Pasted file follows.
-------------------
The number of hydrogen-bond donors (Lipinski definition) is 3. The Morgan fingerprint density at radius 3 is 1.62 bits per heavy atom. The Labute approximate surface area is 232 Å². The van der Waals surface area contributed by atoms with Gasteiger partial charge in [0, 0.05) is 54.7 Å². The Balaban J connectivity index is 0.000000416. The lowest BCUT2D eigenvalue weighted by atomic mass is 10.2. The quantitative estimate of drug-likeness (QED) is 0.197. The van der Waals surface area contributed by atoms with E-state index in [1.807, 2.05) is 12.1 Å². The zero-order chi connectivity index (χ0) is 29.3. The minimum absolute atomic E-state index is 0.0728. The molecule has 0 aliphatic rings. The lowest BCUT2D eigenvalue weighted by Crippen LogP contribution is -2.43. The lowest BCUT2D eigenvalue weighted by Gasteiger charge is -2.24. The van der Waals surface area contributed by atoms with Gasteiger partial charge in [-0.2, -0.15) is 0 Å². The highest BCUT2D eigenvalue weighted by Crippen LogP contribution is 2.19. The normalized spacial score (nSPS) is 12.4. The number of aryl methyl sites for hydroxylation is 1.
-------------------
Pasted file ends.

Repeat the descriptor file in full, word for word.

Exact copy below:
The number of hydrogen-bond donors (Lipinski definition) is 3. The Morgan fingerprint density at radius 3 is 1.62 bits per heavy atom. The Labute approximate surface area is 232 Å². The van der Waals surface area contributed by atoms with Gasteiger partial charge in [0, 0.05) is 54.7 Å². The Balaban J connectivity index is 0.000000416. The lowest BCUT2D eigenvalue weighted by atomic mass is 10.2. The quantitative estimate of drug-likeness (QED) is 0.197. The van der Waals surface area contributed by atoms with E-state index in [1.807, 2.05) is 12.1 Å². The zero-order chi connectivity index (χ0) is 29.3. The minimum absolute atomic E-state index is 0.0728. The molecule has 0 aliphatic rings. The lowest BCUT2D eigenvalue weighted by Crippen LogP contribution is -2.43. The lowest BCUT2D eigenvalue weighted by Gasteiger charge is -2.24. The van der Waals surface area contributed by atoms with Gasteiger partial charge in [-0.2, -0.15) is 0 Å². The highest BCUT2D eigenvalue weighted by Crippen LogP contribution is 2.19. The normalized spacial score (nSPS) is 12.4. The number of aryl methyl sites for hydroxylation is 1.